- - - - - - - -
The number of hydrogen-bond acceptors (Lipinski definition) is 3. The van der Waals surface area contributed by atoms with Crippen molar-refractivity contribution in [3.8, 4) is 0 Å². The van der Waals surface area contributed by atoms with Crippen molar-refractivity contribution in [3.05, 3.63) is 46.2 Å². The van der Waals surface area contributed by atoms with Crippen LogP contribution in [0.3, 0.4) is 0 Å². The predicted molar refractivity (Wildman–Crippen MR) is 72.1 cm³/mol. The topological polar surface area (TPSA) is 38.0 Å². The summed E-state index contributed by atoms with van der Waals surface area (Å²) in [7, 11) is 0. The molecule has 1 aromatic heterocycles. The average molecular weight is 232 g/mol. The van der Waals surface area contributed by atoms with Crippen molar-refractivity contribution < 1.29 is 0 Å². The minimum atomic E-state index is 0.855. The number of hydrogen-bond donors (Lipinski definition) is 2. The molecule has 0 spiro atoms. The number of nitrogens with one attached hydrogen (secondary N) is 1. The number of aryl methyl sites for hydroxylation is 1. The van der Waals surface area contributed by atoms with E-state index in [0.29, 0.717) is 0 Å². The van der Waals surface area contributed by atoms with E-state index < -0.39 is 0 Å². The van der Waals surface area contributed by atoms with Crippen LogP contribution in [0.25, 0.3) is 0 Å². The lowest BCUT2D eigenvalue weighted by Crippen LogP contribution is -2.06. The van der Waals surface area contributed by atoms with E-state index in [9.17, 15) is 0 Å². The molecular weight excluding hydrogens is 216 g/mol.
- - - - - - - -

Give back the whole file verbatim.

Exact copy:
The number of hydrogen-bond acceptors (Lipinski definition) is 3. The van der Waals surface area contributed by atoms with Crippen molar-refractivity contribution in [3.8, 4) is 0 Å². The van der Waals surface area contributed by atoms with Crippen molar-refractivity contribution in [3.05, 3.63) is 46.2 Å². The van der Waals surface area contributed by atoms with Crippen LogP contribution in [0.3, 0.4) is 0 Å². The predicted molar refractivity (Wildman–Crippen MR) is 72.1 cm³/mol. The topological polar surface area (TPSA) is 38.0 Å². The summed E-state index contributed by atoms with van der Waals surface area (Å²) in [7, 11) is 0. The molecule has 1 aromatic heterocycles. The average molecular weight is 232 g/mol. The van der Waals surface area contributed by atoms with Crippen molar-refractivity contribution < 1.29 is 0 Å². The minimum atomic E-state index is 0.855. The number of hydrogen-bond donors (Lipinski definition) is 2. The molecule has 0 spiro atoms. The number of nitrogens with one attached hydrogen (secondary N) is 1. The number of aryl methyl sites for hydroxylation is 1. The van der Waals surface area contributed by atoms with E-state index in [0.29, 0.717) is 0 Å². The van der Waals surface area contributed by atoms with E-state index < -0.39 is 0 Å². The van der Waals surface area contributed by atoms with Crippen LogP contribution in [0.25, 0.3) is 0 Å². The lowest BCUT2D eigenvalue weighted by Crippen LogP contribution is -2.06. The van der Waals surface area contributed by atoms with E-state index in [9.17, 15) is 0 Å². The molecular weight excluding hydrogens is 216 g/mol.